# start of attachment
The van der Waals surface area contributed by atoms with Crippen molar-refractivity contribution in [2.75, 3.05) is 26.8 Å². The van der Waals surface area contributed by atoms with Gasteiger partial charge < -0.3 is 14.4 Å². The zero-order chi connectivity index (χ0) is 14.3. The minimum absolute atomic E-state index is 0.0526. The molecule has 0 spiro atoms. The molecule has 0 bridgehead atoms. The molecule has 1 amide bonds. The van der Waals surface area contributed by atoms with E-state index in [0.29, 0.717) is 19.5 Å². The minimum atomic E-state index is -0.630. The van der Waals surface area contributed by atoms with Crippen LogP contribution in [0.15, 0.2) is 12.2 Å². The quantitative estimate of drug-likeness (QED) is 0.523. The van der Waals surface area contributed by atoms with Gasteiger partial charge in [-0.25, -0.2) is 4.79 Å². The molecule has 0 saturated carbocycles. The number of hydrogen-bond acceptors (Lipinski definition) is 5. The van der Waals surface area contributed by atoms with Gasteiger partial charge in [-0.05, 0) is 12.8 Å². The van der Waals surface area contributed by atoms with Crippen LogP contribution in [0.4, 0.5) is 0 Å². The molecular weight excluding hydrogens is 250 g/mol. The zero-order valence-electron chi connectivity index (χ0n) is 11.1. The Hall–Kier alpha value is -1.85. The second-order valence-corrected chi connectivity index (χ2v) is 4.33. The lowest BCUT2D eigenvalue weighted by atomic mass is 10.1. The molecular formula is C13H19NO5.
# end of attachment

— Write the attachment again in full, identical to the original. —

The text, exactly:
The van der Waals surface area contributed by atoms with Crippen molar-refractivity contribution in [2.75, 3.05) is 26.8 Å². The van der Waals surface area contributed by atoms with Gasteiger partial charge < -0.3 is 14.4 Å². The zero-order chi connectivity index (χ0) is 14.3. The minimum absolute atomic E-state index is 0.0526. The molecule has 0 spiro atoms. The molecule has 0 bridgehead atoms. The molecule has 1 amide bonds. The van der Waals surface area contributed by atoms with E-state index in [0.29, 0.717) is 19.5 Å². The minimum atomic E-state index is -0.630. The van der Waals surface area contributed by atoms with Crippen LogP contribution in [0.15, 0.2) is 12.2 Å². The quantitative estimate of drug-likeness (QED) is 0.523. The van der Waals surface area contributed by atoms with Gasteiger partial charge in [-0.25, -0.2) is 4.79 Å². The molecule has 0 saturated carbocycles. The number of hydrogen-bond acceptors (Lipinski definition) is 5. The van der Waals surface area contributed by atoms with Gasteiger partial charge in [-0.05, 0) is 12.8 Å². The van der Waals surface area contributed by atoms with Crippen LogP contribution in [0.4, 0.5) is 0 Å². The molecular weight excluding hydrogens is 250 g/mol. The zero-order valence-electron chi connectivity index (χ0n) is 11.1. The Hall–Kier alpha value is -1.85. The second-order valence-corrected chi connectivity index (χ2v) is 4.33. The lowest BCUT2D eigenvalue weighted by atomic mass is 10.1. The molecular formula is C13H19NO5.